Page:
Sometimes embarrassment around performance anxiety can give men the sense that they alone deal with these issues. This can be especially true when societal norms, locker room talk, or excess porn watching give an unrealistic expectation of “normal” sex.
How can men overcome sexual performance anxiety?
Luckily, several different solutions can help most men overcome sexual performance anxiety and regain their erectile function:
Talk about it with your partner
While men may feel shame around performance anxiety and not want to talk about it, the silence around unmet expectations only worsens the situation.
Like the proverbial elephant in the room, embarrassment and anger about performance anxiety can claim important space in your relationship.
Setting up a time (outside of sex) when you and your partner are willing and able to talk about your sexual relationship can help bring some understanding and space to decrease unnecessarily high expectations.
Focus on the senses
Another helpful option is to focus on the pleasurable sensations during intimacy rather than the specific goals of achieving or maintaining an erection.
Focusing on sensual experiences makes it more intuitive for the body to take over and for an erection to occur. Considering experience rather than goals can help men get out of their heads and focus on the pleasures of intimate connection.
Mindfulness and meditation
Research indicates that meditative practices and mindfulness exercises can be helpful for men dealing with performance anxiety and erectile dysfunction.
Clearing your mind of limiting thoughts and visualizing success can help to assuage anxieties. It may be helpful to involve a committed partner in this practice or give yourself time before the sexual activity to use these techniques.
Talk to a therapist
Finally, some men feeling overwhelmed with performance anxiety may benefit from sexual psychotherapy.
A therapist can provide resources to help break the cycle of negative self-talk and formalize steps you can take on your own or with your partner to manage the anxiety and get back to enjoying your sexual relationships.
Does Viagra work for performance anxiety?
Some men may wonder if it is a good idea to take Viagra, Cialis, or other erectile dysfunction medicines for sexual performance anxiety.
While these medications have been used in psychogenic ED, for example, in men with depression, there is a potential for dependence on the medications for sexual intimacy.
These medicines directly increase blood flow to the penis, minimizing the effect of performance anxiety, but still require enough sexual stimulation to work. This means that for some men with severe anxiety, Viagra and other medicines may not be enough.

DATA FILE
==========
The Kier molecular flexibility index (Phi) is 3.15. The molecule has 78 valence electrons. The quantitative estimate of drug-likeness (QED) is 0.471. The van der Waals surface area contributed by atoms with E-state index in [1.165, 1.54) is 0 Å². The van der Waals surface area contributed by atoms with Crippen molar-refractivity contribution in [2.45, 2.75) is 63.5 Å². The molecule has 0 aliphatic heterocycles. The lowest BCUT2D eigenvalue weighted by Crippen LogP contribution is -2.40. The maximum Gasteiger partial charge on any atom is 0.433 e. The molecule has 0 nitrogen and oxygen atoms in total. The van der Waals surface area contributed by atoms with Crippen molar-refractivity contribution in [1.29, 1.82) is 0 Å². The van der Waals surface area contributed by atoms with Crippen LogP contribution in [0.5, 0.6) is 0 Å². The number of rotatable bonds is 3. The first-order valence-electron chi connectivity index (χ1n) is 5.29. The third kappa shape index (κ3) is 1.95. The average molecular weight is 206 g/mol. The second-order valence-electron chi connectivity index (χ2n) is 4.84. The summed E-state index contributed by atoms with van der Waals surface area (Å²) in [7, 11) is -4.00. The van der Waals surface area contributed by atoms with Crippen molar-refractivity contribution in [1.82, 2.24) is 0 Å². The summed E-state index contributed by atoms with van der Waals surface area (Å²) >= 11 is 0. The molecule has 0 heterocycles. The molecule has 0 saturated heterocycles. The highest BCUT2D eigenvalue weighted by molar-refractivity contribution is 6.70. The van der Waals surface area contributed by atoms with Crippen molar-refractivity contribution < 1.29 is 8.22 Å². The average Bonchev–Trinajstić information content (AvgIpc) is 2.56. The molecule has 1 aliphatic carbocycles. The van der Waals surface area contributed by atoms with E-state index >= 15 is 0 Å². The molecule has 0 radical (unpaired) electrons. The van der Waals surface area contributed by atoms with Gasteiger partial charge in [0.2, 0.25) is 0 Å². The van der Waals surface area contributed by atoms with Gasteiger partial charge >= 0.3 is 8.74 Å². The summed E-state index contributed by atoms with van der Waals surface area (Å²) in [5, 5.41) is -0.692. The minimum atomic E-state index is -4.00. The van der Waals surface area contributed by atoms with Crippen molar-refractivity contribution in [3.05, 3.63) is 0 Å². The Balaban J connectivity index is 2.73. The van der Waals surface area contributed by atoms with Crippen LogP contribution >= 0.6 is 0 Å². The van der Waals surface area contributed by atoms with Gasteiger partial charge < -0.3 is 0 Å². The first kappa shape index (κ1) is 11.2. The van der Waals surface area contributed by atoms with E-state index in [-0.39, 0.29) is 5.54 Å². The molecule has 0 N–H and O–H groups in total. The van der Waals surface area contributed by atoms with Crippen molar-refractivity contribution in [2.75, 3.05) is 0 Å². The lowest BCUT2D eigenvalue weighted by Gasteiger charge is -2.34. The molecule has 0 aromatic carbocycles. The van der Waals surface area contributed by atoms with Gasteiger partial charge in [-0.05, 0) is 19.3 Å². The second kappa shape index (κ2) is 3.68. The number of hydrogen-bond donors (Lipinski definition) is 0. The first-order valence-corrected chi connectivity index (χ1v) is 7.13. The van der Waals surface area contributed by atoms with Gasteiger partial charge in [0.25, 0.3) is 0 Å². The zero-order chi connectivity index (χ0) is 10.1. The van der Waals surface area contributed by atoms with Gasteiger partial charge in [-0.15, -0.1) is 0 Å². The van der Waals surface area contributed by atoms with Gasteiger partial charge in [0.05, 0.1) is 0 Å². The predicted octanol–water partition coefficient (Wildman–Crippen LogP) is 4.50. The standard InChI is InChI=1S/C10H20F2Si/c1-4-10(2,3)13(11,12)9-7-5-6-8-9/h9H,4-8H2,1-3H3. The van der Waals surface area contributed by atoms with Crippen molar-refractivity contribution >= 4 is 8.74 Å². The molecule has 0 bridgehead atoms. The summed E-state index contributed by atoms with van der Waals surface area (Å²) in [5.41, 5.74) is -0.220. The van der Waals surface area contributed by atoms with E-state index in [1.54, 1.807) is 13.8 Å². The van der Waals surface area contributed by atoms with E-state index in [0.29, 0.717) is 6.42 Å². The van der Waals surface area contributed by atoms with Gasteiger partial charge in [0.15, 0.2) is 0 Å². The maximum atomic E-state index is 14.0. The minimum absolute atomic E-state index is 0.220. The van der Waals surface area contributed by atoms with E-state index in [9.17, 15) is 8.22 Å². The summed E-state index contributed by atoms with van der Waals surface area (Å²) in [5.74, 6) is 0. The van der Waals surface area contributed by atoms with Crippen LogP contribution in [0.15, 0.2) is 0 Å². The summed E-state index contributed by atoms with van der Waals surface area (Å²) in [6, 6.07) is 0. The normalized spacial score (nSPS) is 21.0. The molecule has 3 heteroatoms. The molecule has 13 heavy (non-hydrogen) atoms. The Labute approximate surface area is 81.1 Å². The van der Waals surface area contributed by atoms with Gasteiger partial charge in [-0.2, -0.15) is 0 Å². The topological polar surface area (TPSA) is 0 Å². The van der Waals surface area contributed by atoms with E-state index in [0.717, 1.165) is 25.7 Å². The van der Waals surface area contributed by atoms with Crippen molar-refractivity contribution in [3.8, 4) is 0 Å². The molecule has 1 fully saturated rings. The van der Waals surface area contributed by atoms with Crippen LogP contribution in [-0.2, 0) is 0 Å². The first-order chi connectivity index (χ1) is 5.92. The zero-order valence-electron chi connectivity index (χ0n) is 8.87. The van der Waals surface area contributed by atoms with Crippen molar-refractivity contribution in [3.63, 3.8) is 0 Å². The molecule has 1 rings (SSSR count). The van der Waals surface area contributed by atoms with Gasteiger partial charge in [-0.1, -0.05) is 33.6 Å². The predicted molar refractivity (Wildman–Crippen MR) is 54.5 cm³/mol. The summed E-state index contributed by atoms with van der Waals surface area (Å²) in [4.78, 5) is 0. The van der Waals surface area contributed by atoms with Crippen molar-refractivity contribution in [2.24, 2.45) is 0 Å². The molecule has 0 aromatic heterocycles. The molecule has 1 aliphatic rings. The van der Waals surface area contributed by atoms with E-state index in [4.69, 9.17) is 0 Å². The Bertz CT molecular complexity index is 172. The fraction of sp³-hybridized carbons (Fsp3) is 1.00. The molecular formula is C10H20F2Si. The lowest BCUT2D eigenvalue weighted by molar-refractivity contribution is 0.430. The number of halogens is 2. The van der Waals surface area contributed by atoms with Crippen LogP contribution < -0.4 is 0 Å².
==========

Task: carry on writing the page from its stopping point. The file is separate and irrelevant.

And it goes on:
These medicines have significant side effects and should not be taken without a medical health professional’s guidance.
What can you do if your partner has performance anxiety?
Sexual performance anxiety can be challenging for the man’s sexual partners. Shame and secrecy can take a toll on the relationship, and the repercussions often spill outside the bedroom.
First, understanding whether your partner has performance anxiety versus an underlying medical condition causing ED is important, as the treatments are quite different. As men who have morning erections or erections when masturbating are more likely to have performance anxiety, this is an important clue.
As performance anxiety can be wrapped up in a man’s self-esteem and sense of masculinity, it’s essential to have compassion and create an open and non-judgemental space when communicating.
Refrain from having the conversation during sex and encourage your partner that erections are simply one part of sexual intimacy and highlight other ways or methods that your intimacy needs can be met. With openness, compassion, and patience, sexual performance anxiety can be overcome.
Is it ED or Performance Anxiety?
Performance anxiety can seem like an insurmountable mountain. Fear of failure is accurate, and when the fear is related to something as fundamental as your ability to get an erection, it can be marred with feelings of shame and hopelessness.
Yet, sexual performance anxiety is quite common, and there are tried and true methods to not only deal with it but to surmount it. Take action now to rid yourself of performance anxiety!